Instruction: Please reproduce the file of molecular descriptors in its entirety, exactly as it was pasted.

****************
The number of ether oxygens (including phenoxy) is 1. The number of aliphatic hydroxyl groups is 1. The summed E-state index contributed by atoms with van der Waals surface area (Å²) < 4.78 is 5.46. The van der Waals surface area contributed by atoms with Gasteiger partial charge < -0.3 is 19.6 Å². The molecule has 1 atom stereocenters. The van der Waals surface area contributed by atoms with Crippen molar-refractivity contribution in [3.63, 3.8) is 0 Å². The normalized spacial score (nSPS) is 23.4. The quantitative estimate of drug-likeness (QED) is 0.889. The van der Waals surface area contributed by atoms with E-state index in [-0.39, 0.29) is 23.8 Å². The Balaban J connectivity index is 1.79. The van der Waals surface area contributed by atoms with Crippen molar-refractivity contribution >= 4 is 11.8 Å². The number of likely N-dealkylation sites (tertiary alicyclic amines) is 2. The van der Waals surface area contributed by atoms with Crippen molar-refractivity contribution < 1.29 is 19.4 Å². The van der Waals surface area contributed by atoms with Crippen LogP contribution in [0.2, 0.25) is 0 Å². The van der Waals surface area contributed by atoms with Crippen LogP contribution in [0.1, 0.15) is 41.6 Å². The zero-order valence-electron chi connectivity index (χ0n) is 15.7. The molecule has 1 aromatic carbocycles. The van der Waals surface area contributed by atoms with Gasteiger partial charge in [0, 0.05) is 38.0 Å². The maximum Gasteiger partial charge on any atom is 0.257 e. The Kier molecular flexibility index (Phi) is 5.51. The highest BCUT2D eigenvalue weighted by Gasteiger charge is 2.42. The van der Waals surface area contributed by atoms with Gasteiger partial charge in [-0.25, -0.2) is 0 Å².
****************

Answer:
The number of ether oxygens (including phenoxy) is 1. The number of aliphatic hydroxyl groups is 1. The summed E-state index contributed by atoms with van der Waals surface area (Å²) < 4.78 is 5.46. The van der Waals surface area contributed by atoms with Gasteiger partial charge < -0.3 is 19.6 Å². The molecule has 1 atom stereocenters. The van der Waals surface area contributed by atoms with Crippen molar-refractivity contribution in [3.63, 3.8) is 0 Å². The normalized spacial score (nSPS) is 23.4. The quantitative estimate of drug-likeness (QED) is 0.889. The van der Waals surface area contributed by atoms with E-state index in [-0.39, 0.29) is 23.8 Å². The Balaban J connectivity index is 1.79. The van der Waals surface area contributed by atoms with Crippen molar-refractivity contribution >= 4 is 11.8 Å². The number of likely N-dealkylation sites (tertiary alicyclic amines) is 2. The van der Waals surface area contributed by atoms with Crippen molar-refractivity contribution < 1.29 is 19.4 Å². The van der Waals surface area contributed by atoms with Crippen LogP contribution in [0.2, 0.25) is 0 Å². The van der Waals surface area contributed by atoms with Crippen LogP contribution in [0.1, 0.15) is 41.6 Å². The zero-order valence-electron chi connectivity index (χ0n) is 15.7. The molecule has 1 aromatic carbocycles. The van der Waals surface area contributed by atoms with Gasteiger partial charge in [0, 0.05) is 38.0 Å². The maximum Gasteiger partial charge on any atom is 0.257 e. The Kier molecular flexibility index (Phi) is 5.51. The highest BCUT2D eigenvalue weighted by Gasteiger charge is 2.42. The van der Waals surface area contributed by atoms with Gasteiger partial charge in [-0.25, -0.2) is 0 Å².